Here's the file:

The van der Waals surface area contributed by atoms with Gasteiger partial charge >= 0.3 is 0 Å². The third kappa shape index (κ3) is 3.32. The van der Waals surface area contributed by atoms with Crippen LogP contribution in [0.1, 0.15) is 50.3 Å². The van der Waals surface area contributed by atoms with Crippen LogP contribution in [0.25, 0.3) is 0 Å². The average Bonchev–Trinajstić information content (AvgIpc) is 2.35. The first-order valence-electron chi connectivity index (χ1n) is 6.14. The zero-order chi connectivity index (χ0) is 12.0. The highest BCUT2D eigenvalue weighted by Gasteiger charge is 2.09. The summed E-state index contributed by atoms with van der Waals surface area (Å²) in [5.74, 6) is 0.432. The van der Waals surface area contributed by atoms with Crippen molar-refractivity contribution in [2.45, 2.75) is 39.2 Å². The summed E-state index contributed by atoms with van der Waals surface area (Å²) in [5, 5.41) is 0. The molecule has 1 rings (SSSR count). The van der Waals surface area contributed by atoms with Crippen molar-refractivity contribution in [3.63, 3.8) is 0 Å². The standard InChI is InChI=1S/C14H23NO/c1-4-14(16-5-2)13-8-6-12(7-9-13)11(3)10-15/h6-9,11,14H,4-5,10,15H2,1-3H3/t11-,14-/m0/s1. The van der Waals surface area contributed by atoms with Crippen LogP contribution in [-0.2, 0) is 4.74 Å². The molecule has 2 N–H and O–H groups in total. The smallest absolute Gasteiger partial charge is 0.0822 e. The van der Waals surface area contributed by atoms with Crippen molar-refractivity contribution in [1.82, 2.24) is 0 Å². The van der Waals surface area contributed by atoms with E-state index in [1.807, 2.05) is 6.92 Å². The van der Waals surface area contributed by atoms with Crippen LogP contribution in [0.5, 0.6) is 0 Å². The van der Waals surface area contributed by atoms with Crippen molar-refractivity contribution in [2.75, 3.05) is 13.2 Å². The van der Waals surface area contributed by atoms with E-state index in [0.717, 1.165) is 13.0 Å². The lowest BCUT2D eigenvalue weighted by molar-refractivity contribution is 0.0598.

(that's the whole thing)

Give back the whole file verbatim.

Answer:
The van der Waals surface area contributed by atoms with Gasteiger partial charge >= 0.3 is 0 Å². The third kappa shape index (κ3) is 3.32. The van der Waals surface area contributed by atoms with Crippen LogP contribution in [0.1, 0.15) is 50.3 Å². The van der Waals surface area contributed by atoms with Crippen LogP contribution in [0.25, 0.3) is 0 Å². The average Bonchev–Trinajstić information content (AvgIpc) is 2.35. The first-order valence-electron chi connectivity index (χ1n) is 6.14. The zero-order chi connectivity index (χ0) is 12.0. The highest BCUT2D eigenvalue weighted by Gasteiger charge is 2.09. The summed E-state index contributed by atoms with van der Waals surface area (Å²) in [5.74, 6) is 0.432. The van der Waals surface area contributed by atoms with Crippen molar-refractivity contribution in [2.45, 2.75) is 39.2 Å². The summed E-state index contributed by atoms with van der Waals surface area (Å²) in [5, 5.41) is 0. The molecule has 1 rings (SSSR count). The van der Waals surface area contributed by atoms with Crippen molar-refractivity contribution in [3.63, 3.8) is 0 Å². The standard InChI is InChI=1S/C14H23NO/c1-4-14(16-5-2)13-8-6-12(7-9-13)11(3)10-15/h6-9,11,14H,4-5,10,15H2,1-3H3/t11-,14-/m0/s1. The van der Waals surface area contributed by atoms with Crippen LogP contribution in [-0.2, 0) is 4.74 Å². The molecule has 2 N–H and O–H groups in total. The smallest absolute Gasteiger partial charge is 0.0822 e. The van der Waals surface area contributed by atoms with Crippen molar-refractivity contribution in [1.82, 2.24) is 0 Å². The van der Waals surface area contributed by atoms with E-state index in [1.807, 2.05) is 6.92 Å². The van der Waals surface area contributed by atoms with Crippen LogP contribution in [0.5, 0.6) is 0 Å². The van der Waals surface area contributed by atoms with Crippen molar-refractivity contribution in [2.75, 3.05) is 13.2 Å². The van der Waals surface area contributed by atoms with E-state index in [0.717, 1.165) is 13.0 Å². The lowest BCUT2D eigenvalue weighted by molar-refractivity contribution is 0.0598.